If I was a pioneer crossing the trail, I would surely be one of those cluttering the landscape with my too-many possessions I'd be forced to dispose of along the way. Moving day occurred in our household on April 16, 2012, but with so many possessions to bring to our new "homestead" moving day will be more like moving month. But I've already slept in our lavender colored bedroom, sat in the start of my Southwestern themed library/office, even changed my address for my Vegetarian Times subscription (priorities!), had morning coffee in a royal blue mug on my lady bug table cloth overlooking the patio and garden, and lied on the bed in our prairie-inspired guest bedroom complete with a now cherished calico quilted wall hanging found at an estate sale. That room was my idea of course. I don't think Steve would have dreamt up a Laura Ingalls Wilder-inspired guest bedroom. I kept telling him on our Southwest trip he was "my Almanzo" to which he kept saying, "Who?"
Thank goodness for Wendy McClure for getting me hooked on these Little House books after penning The Wilder Life: My Adventures in the Lost World of Little House on the Prairie. While I'm sad I did not read the series as a child even though I was an avid fan of the show, reading them as an adult has been just as pleasurable. I've been thinking a lot about the Ingalls family, not just because I recently read Laura Ingalls Wilder's marvelous By the Shores of Silver Lake, which documents their journey to South Dakota, but because the Ingalls family moved so often in their lifetime and as Laura has said the Little House books appeal is that they are about "home, that dream of home we all share."
I've moved very little and across few frontiers in comparison. No childhood displacements and having commuted to my local college, I moved to my first apartment in my early twenties, then moved to another apartment around 30 (both times living alone), then in with Steve (and his roommate! - why I've been extremely eager to move out for privacy and more than one bathroom!) in September when my lease was up until we could find another two family. What was supposed to be a very temporary situation was drawn out for months by the bank. Roommate (thankfully) is staying put at the old homestead, and we have a nice couple living above us and Steve and I have privacy at last with the first floor all to ourselves.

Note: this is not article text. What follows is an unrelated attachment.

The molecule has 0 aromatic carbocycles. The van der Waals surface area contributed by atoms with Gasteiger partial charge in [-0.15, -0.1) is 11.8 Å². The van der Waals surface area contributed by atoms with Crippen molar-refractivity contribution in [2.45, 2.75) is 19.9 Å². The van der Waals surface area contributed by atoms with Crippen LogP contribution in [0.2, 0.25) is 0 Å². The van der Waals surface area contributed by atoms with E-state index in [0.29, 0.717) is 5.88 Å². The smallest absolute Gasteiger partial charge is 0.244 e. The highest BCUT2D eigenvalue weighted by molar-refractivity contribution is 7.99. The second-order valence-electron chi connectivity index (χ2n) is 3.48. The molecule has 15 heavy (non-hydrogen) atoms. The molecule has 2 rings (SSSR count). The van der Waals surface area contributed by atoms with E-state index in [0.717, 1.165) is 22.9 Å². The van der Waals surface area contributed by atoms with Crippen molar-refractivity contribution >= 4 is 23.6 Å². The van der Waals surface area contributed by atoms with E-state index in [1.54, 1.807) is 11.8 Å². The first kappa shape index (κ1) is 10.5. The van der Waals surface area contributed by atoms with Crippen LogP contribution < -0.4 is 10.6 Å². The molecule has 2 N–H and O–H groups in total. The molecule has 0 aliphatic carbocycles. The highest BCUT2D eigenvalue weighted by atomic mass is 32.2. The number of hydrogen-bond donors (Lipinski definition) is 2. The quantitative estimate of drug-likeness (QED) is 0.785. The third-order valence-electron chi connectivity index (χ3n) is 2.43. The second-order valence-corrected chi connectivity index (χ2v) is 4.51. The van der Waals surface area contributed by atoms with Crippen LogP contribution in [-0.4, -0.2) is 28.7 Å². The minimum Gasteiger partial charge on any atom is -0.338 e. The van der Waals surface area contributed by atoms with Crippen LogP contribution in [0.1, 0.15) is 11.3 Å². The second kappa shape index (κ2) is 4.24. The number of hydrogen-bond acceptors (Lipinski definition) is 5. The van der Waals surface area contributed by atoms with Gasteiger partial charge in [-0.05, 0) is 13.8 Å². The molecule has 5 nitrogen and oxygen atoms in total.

Wherever she went, Ma took out her coveted china shepherdess. You can buy your own china shepherdess on the online gift shop of the Laura Ingalls Wilder Memorial Society (and even a Charlotte doll!) You can also get a tin cup just like they got on Christmas from the Ingalls Homestead. I can spend (waste?) as much time on these Little House gift sites as I do looking up retro-inspired goods on the Vermont Country Store or looking up key words like, "butterfly," "calico" or "birds" on Etsy.com. I've never even purchased anything, I'm just fascinated by beautiful things that make a house a home. I like things that make it all "snug" and "cozy" like Laura always described.
It got me to thinking what is my china shepherdess, and I'm not sure that I have one. I definitely have a host of cherished items: books, wardrobe (much loved vintage), artwork, tea things. I think the calico wall hanging will be a favorite item. Do you have your own version of a china shepherdess?
Laura felt unsettled in the town and longed for the wide open prairie fields. I feel frequently unsettled by the crowded roads in New Jersey, the crowds of people in New York City and the pace of modern life. I do share a bit of Pa's and Laura's urge to wander. Never having lived outside of New Jersey, I long for the Western frontiers. I've talked to Steve about relocating eventually elsewhere (we've talked about upstate New York, Vermont and even somewhere in the West). Ma didn't want to go further west in the books because she wanted a formal school (although with Ma being teacher I always wondered why home schooling wasn't an option). We worry about schools too when the time comes to start a family. I could write a lengthy blog post (possibly an entire blog!) about things I never learned in my public school education.
I think of how different Laura's worries are than mine. She sure never had to ponder things like, when they married, did she or Almanzo have the better healthcare plan? Would she be able to afford to stay home with baby Rose?
Pa enjoyed many aspect of modernizing life, like how train travel could transport the family in one morning what would take a week by wagon. I love how we can communicate across a medium the Ingalls could have never dreamed of, but also want to take my time admiring my prairie, even if that's our humble backyard that looks out into woods. With all the unsettledness of the year, my blog has taken on a slower pace, but I'm enjoying being online less. I will definitely continue blogging, but I'll be puttering around in the garden, cooking more, writing letters (I'm the worst pen pal ever, sorry you know who!) and spending time with Laura and other great writers like her.
"The dishes were done. Laura carried the dishpan some distance from the back door and flung waste water over the grass where tomorrow's sun would dry it. The first stars were pricking through the pale sky. A few lights twinkled yellow in the little town, but the whole great plain of the earth was shadowy. There was hardly a wind, but the air moved and whispered to itself in the grasses. Laura almost knew what it said. Lonely and wild and eternal were land and water and sky and the air blowing."
Lonely and wild and eternal a life I often long for.